What Is a Partnership?

A partnership is a formal arrangement by two or more parties to manage and operate a business and share its profits.

There are several types of partnership arrangements. In particular, in a partnership business, all partners share liabilities and profits equally, while in others, partners have limited liability. There also is the so-called "silent partner," in which one party is not involved in the day-to-day operations of the business.

Key Takeaways

  • A partnership is an arrangement between two or more people to oversee business operations and share its profits and liabilities.
  • In a general partnership company, all members share both profits and liabilities.
  • Professionals like doctors and lawyers often form a limited partnership.
  • There may be tax benefits to a partnership compared to a corporation.
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Partnership

How a Partnership Works

In a broad sense, a partnership can be any endeavor undertaken jointly by multiple parties. The parties may be governments, non-profits enterprises, businesses, or private individuals. The goals of a partnership also vary widely.

Within the narrow sense of a for-profit venture undertaken by two or more individuals, there are three main categories of partnership: general partnership, limited partnership, and limited liability limited partnership.

In a general partnership, all parties share legal and financial liability equally. The individuals are personally responsible for the debts the partnership takes on. Profits are also shared equally. The specifics of profit sharing will almost certainly be laid out in writing in a partnership agreement.

When drafting a partnership agreement, an expulsion clause should be included, detailing what events are grounds for expelling a partner.

Limited liability partnerships are a common structure for professionals, such as accountants, lawyers, and architects. This arrangement limits partners' personal liability so that, for example, if one partner is sued for malpractice, the assets of other partners are not at risk. Some law and accounting firms make a further distinction between equity partners and salaried partners. The latter is more senior than associates but does not have an ownership stake. They are generally paid bonuses based on the firm's profits.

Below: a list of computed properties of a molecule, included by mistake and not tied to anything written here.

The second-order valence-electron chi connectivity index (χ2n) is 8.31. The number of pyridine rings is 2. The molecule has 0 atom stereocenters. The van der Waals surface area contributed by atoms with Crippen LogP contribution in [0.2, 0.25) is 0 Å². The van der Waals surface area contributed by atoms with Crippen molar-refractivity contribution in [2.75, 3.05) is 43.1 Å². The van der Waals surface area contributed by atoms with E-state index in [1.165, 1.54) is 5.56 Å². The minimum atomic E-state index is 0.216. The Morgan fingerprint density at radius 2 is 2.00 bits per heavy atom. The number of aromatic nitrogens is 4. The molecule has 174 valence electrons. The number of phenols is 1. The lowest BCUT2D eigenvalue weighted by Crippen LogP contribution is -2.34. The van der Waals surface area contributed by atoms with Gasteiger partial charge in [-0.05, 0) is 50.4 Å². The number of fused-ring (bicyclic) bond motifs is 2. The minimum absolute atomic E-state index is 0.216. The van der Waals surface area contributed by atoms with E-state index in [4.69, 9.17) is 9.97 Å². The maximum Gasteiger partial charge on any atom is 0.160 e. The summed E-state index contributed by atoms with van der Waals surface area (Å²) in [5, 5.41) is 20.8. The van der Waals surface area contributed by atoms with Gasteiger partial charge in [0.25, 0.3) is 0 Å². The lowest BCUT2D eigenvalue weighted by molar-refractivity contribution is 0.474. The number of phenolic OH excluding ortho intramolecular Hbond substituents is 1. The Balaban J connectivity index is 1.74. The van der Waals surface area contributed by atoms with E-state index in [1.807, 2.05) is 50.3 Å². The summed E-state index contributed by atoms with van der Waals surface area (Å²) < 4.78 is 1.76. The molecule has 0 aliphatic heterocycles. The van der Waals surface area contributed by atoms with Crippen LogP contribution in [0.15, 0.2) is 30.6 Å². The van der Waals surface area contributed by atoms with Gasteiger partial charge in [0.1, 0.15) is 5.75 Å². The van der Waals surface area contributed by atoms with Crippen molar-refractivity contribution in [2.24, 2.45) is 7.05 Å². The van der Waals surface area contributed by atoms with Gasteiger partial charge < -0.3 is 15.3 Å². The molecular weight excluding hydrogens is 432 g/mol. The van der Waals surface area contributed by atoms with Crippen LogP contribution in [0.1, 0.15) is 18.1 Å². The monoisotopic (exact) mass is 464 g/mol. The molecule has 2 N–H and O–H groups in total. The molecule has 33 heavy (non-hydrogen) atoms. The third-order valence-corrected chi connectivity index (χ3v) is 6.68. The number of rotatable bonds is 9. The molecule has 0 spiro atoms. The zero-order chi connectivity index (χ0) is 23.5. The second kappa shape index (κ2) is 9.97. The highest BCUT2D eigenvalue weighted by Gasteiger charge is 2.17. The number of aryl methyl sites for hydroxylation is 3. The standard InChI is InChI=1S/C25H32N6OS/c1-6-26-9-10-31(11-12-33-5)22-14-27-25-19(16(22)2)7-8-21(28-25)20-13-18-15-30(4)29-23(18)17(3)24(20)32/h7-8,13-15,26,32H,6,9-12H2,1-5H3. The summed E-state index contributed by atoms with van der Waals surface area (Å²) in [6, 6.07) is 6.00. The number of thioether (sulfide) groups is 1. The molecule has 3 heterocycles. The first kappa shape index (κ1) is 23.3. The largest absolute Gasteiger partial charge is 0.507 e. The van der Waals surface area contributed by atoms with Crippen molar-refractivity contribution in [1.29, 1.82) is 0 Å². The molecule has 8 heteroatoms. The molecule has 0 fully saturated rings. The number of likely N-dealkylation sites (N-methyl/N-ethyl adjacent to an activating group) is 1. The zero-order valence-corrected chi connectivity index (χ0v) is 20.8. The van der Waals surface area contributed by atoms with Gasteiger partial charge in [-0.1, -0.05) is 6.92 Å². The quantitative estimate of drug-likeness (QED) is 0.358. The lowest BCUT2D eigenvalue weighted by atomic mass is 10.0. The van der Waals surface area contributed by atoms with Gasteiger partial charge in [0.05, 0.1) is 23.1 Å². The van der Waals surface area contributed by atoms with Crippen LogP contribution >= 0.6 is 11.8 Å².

Limited partnerships are a hybrid of general partnerships and limited liability partnerships. At least one partner must be a general partner, with full personal liability for the partnership's debts. At least one other is a silent partner whose liability is limited to the amount invested. This silent partner generally does not participate in the management or day-to-day operation of the partnership.

Finally, the awkwardly-named limited liability limited partnership is a new and relatively uncommon variety. This is a limited partnership that provides a greater shield from liability for its general partners.

Special Considerations

These basic varieties of partnerships can be found throughout common law jurisdictions, such as the United States, Britain, and the Commonwealth nations. There are, however, differences in the laws governing them in each jurisdiction.

The US has no federal statute that defines the various forms of partnership. However, every state except Louisiana has adopted one form or another of the Uniform Partnership Act; so, the laws are similar from state to state. The standard version of the act defines the partnership as a separate legal entity from its partners, which is a departure from the previous legal treatment of partnerships. Other common law jurisdictions, including England, do not consider partnerships to be independent legal entities.

Taxes and Partnerships

There is no federal statute defining partnerships, but nevertheless, the Internal Revenue Code (Chapter 1, Subchapter K) includes detailed rules on their federal tax treatment.

Partnerships do not pay income tax. The tax responsibility passes through to the partners, who are not considered employees for tax purposes.

Individuals in partnerships may receive more favorable tax treatment than if they founded a corporation. That is, corporate profits are taxed, as are the dividends paid to owners or shareholders. Partnerships' profits, on the other hand, are not double-taxed in this way.